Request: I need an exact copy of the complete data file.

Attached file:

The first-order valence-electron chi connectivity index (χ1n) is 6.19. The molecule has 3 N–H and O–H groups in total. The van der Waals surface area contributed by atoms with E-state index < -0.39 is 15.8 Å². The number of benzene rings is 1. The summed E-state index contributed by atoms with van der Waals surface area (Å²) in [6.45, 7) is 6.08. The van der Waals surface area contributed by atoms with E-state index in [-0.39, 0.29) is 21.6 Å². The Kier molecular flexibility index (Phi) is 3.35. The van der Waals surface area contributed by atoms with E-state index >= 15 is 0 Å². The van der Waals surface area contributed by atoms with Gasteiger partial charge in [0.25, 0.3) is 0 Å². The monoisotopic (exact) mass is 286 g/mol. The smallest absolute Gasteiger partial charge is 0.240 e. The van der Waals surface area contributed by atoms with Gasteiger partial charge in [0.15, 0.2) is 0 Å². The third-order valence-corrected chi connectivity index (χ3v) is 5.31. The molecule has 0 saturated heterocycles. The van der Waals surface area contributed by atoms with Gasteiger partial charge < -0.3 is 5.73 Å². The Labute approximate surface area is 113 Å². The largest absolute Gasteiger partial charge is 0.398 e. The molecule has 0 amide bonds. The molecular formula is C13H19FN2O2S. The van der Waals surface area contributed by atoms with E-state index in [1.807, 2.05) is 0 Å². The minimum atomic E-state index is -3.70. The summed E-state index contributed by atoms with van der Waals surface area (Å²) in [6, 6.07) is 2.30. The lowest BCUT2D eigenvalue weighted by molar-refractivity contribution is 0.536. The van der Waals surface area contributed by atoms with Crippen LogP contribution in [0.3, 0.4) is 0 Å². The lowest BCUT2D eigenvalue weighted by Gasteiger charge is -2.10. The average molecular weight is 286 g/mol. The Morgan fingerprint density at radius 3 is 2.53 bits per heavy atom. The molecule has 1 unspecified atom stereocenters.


The first-order valence-electron chi connectivity index (χ1n) is 6.19. The molecule has 3 N–H and O–H groups in total. The van der Waals surface area contributed by atoms with E-state index < -0.39 is 15.8 Å². The number of benzene rings is 1. The summed E-state index contributed by atoms with van der Waals surface area (Å²) in [6.45, 7) is 6.08. The van der Waals surface area contributed by atoms with E-state index in [-0.39, 0.29) is 21.6 Å². The Kier molecular flexibility index (Phi) is 3.35. The van der Waals surface area contributed by atoms with E-state index >= 15 is 0 Å². The van der Waals surface area contributed by atoms with Gasteiger partial charge in [0.25, 0.3) is 0 Å². The monoisotopic (exact) mass is 286 g/mol. The smallest absolute Gasteiger partial charge is 0.240 e. The van der Waals surface area contributed by atoms with Gasteiger partial charge in [0.15, 0.2) is 0 Å². The third-order valence-corrected chi connectivity index (χ3v) is 5.31. The molecule has 0 saturated heterocycles. The van der Waals surface area contributed by atoms with Gasteiger partial charge < -0.3 is 5.73 Å². The Labute approximate surface area is 113 Å². The largest absolute Gasteiger partial charge is 0.398 e. The molecule has 0 amide bonds. The molecular formula is C13H19FN2O2S. The van der Waals surface area contributed by atoms with E-state index in [1.807, 2.05) is 0 Å². The minimum atomic E-state index is -3.70. The summed E-state index contributed by atoms with van der Waals surface area (Å²) in [6, 6.07) is 2.30. The lowest BCUT2D eigenvalue weighted by molar-refractivity contribution is 0.536. The van der Waals surface area contributed by atoms with Crippen LogP contribution in [0.3, 0.4) is 0 Å². The lowest BCUT2D eigenvalue weighted by Gasteiger charge is -2.10. The average molecular weight is 286 g/mol. The Morgan fingerprint density at radius 3 is 2.53 bits per heavy atom. The molecule has 1 unspecified atom stereocenters.